General American Reduction Company signed by Samuel Montgomery Roosevelt- New Jersey 1897

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Beautifully engraved certificate from the General American Reduction Company issued in 1897. This historic document was printed by the Brown-Green Company and has an ornate border around it with a vignette of two allegorical women with a coat of arms. This item has the handwritten signatures of the Company's President, Samuel Montgomery Roosevelt and Treasurer, and is over 114 years old. is a name you can TRUST!
Certificate Vignette
Samuel Montgomery Roosevelt (February 20, 1858 - August 19, 1920) was an American artist and merchant from New York City. A wine merchant by trade, he was the son of prominent businessman Samuel Roosevelt (18131878) and the grandson of Nicholas Roosevelt, an inventor involved with the steamboat. He was educated at St. John's School in Ossining, New York and studied art at the Art Students League of New York and in Paris, and studied painting under Jean-Joseph Benjamin-Constant and Jean-Paul Laurens. An accomplished portrait artist, he is remembered for his portraits of his distant cousin Theodore Roosevelt, Oliver Belmont, Hudson Maxim, Henry Shoemaker, and others. His work was exhibited at the Paris Salon and the National Academy of Design and in Philadelphia and Chicago. He was President of the National Association of Portrait Painters from 1912 until his death. He was also New York City Commissioner of Schools. Roosevelt was also an active sportsman, skilled at fencing and interested in yachting. He went to Colorado in 1878 on ranching and scouting expeditions with the ninth cavalry against the Ute Indians,[ and was described as having been a "cowboy" for a period by a cousin upon his death. He entertained frequently and gained notoriety for once serving a whole roasted baby lion to guests. He was a chevalier of the French Legion of Honor. He married Augusta E. Boylston (née Shoemaker) of Baltimore on May 5, 1885. In 1899, he bought a 25-room mansion on Skaneateles Lake in Skaneateles, New York (his grandfather had sold land that made up part of the town). Theodore visited in 1915, and Franklin Delano Roosevelt twice; Robert F. Kennedy considered buying the house when he was running for the U.S. Senate in 1964.
SAMUEL MONTGOMERY ROOSEVELT-- Importer, 99 Pearl street, New York City; residence 1032 Fifth avenue, and Roosevelt Hall, Skaneateles. Born in New York City. Educated in Paris, France. President General American Reduction Co. Senior member of the firm of Roosevelt & Schuyler. Ex-school commissioner. Member Knickerbocker, Lambs', Manhattan, Fencers' and Larchmont Yacht Clubs.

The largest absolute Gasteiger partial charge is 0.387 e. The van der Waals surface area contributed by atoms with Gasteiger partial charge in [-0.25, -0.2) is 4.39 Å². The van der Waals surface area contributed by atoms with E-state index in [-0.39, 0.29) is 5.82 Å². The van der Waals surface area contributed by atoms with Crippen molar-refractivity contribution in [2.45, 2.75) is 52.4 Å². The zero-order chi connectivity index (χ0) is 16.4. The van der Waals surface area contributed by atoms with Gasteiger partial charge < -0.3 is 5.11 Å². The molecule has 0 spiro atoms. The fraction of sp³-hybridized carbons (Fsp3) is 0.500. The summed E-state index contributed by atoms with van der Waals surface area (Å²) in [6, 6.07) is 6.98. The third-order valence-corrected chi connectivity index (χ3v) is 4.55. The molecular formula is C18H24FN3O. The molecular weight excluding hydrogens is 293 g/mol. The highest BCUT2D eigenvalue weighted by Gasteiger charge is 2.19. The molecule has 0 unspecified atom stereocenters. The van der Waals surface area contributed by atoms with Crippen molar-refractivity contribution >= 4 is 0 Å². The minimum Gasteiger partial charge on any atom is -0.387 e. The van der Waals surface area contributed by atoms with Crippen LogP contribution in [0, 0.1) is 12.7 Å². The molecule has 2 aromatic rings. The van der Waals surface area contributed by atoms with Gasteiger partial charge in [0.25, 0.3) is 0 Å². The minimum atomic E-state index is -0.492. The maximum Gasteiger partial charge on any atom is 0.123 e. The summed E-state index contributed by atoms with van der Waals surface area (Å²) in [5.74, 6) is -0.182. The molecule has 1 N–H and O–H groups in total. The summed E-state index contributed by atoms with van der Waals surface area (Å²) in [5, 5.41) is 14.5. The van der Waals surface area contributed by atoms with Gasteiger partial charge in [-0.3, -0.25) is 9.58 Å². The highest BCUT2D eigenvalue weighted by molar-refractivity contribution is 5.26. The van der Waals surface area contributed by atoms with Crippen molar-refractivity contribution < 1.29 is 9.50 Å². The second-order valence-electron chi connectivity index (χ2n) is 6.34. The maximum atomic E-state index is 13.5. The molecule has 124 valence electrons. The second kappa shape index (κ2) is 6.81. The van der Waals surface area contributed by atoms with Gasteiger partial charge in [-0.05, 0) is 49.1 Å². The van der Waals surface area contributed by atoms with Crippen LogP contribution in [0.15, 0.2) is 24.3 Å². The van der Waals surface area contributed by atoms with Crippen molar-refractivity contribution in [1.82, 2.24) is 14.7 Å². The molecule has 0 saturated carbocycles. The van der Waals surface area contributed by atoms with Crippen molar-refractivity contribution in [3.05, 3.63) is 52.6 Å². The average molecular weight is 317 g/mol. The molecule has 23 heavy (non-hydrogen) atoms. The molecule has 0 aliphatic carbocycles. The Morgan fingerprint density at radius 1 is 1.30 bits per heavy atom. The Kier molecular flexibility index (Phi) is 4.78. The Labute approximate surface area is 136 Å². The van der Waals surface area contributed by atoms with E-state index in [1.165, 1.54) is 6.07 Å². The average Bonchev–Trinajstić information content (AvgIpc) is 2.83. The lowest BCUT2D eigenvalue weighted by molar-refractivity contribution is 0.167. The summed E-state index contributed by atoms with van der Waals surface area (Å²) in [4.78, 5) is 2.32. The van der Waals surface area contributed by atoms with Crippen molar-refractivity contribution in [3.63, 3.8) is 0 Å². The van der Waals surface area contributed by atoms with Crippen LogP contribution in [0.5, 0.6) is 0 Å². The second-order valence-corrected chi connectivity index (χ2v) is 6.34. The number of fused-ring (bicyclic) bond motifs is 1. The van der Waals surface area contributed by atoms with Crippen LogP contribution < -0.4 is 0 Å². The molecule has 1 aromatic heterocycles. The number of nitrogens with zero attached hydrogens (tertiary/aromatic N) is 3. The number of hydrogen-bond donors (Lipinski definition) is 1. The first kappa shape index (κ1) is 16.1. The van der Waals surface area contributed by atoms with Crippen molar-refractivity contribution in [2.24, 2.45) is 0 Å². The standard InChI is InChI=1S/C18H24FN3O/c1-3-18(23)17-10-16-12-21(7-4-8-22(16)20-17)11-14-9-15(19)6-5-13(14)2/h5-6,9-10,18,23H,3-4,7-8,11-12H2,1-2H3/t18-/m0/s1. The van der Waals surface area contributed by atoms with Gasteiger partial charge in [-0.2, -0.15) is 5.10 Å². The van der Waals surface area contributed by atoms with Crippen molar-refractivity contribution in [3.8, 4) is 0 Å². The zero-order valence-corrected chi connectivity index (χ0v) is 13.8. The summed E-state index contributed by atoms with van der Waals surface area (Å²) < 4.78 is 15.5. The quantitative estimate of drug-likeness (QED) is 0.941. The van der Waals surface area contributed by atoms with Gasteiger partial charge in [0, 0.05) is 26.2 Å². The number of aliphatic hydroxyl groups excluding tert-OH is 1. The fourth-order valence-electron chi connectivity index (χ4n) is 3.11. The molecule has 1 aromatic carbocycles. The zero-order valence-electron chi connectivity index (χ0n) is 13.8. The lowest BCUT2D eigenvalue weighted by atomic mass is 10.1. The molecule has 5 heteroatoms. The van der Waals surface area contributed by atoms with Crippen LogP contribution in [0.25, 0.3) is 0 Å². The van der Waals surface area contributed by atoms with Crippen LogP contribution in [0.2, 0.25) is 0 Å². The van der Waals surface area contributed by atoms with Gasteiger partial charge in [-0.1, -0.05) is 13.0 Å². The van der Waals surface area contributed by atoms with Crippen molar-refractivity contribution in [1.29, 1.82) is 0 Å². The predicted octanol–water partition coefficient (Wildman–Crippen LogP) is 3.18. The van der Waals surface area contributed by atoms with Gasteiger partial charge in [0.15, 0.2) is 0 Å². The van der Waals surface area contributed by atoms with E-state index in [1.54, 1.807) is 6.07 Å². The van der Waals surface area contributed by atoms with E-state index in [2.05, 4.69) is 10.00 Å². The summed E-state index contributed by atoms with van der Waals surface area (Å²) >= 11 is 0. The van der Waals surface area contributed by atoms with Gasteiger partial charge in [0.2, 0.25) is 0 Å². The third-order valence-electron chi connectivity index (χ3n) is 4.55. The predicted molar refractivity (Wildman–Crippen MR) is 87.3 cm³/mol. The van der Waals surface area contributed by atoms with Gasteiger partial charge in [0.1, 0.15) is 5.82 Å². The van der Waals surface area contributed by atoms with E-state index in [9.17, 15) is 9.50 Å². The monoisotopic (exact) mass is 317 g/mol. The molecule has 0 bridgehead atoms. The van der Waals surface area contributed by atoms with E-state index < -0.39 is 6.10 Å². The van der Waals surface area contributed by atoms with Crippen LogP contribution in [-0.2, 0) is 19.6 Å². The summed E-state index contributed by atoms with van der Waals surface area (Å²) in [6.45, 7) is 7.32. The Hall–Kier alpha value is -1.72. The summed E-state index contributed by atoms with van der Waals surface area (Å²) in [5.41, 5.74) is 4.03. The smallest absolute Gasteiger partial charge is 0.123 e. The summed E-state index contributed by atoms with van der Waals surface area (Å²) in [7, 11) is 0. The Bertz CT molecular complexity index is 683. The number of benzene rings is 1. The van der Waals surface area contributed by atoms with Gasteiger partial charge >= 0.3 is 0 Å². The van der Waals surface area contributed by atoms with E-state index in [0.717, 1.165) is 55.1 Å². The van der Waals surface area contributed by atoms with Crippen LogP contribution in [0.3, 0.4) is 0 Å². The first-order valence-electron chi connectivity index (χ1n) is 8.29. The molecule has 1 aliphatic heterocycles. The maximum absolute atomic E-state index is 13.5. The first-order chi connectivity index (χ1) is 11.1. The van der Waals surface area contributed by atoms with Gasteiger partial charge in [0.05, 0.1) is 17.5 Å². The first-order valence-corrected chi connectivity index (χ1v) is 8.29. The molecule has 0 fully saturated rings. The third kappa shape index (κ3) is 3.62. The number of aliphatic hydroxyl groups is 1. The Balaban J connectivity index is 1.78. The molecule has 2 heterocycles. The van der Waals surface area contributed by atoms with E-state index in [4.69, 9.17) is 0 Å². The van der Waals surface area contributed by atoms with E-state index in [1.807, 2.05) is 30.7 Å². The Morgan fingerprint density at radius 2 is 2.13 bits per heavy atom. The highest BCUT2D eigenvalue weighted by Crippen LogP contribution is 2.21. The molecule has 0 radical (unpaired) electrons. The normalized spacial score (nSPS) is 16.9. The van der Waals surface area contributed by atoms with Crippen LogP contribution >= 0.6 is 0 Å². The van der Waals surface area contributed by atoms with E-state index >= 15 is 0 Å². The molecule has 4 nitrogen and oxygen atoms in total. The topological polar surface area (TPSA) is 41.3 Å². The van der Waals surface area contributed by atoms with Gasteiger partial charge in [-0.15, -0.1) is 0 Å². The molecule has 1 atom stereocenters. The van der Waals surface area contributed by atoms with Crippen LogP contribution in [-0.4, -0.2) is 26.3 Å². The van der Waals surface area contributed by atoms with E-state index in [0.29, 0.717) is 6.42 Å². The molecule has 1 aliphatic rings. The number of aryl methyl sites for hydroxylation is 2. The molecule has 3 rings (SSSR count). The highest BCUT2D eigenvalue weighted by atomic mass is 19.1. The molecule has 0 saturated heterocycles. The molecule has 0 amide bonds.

American Reduction Process, Reading, Pa. The experience of this city with garbage disposal methods has not been of a pleasing nature. The first attempt to improve existing methods was in 1897, when a contract was made with the Davis Garbage Crematory Company, of Lancaster, Pa., for a furnace rated at 80 tons capacity, at the price of $9,850. Upon the completion and trial the furnace was found not to meet the terms of contract in point of capacity and operation and the plant was abandoned. carries it to the digester floor, the glass, tins, etc., being removed while in transit. In the fall of 1898, the city contracted with the General American Reduction Company, a company organized under New Jersey State laws, for the disposal of garbage for a term of five years by some satisfactory reduction process. The City Trust Deposit Company, of Philadelphia, became the bondsman on behalf of the company. The company was to receive 65 cents per ton for disposal, and pending the erection of their plant were to rebuild the Davis crematory. The company occupied a brick building at Millmont, a suburb of the city, which was equipped with reduction apparatus. After a year's effort the company ceased work and abandoned the plant to the city, basing this action on the claim that not enough garbage was being delivered to enable them to operate at a profit. The city, viewing the matter as a breech of contract, brought suit against the reduction company and their bonding company in 1902. The latter went into the hands of a receiver, with no recoverable assets. The reduction company claimed the machinery in the plant, but was enjoined from removing it. The matter was compromised by paying the company $500 and allowing them to remove the machinery and restore the building to its former condition. The method employed was that of the American reduction process, but no details as to the quantities handled or the value of the products can be had. The Collection and Disposal of Municipal Waste Bv Wm. F. Morse Copyright, 1908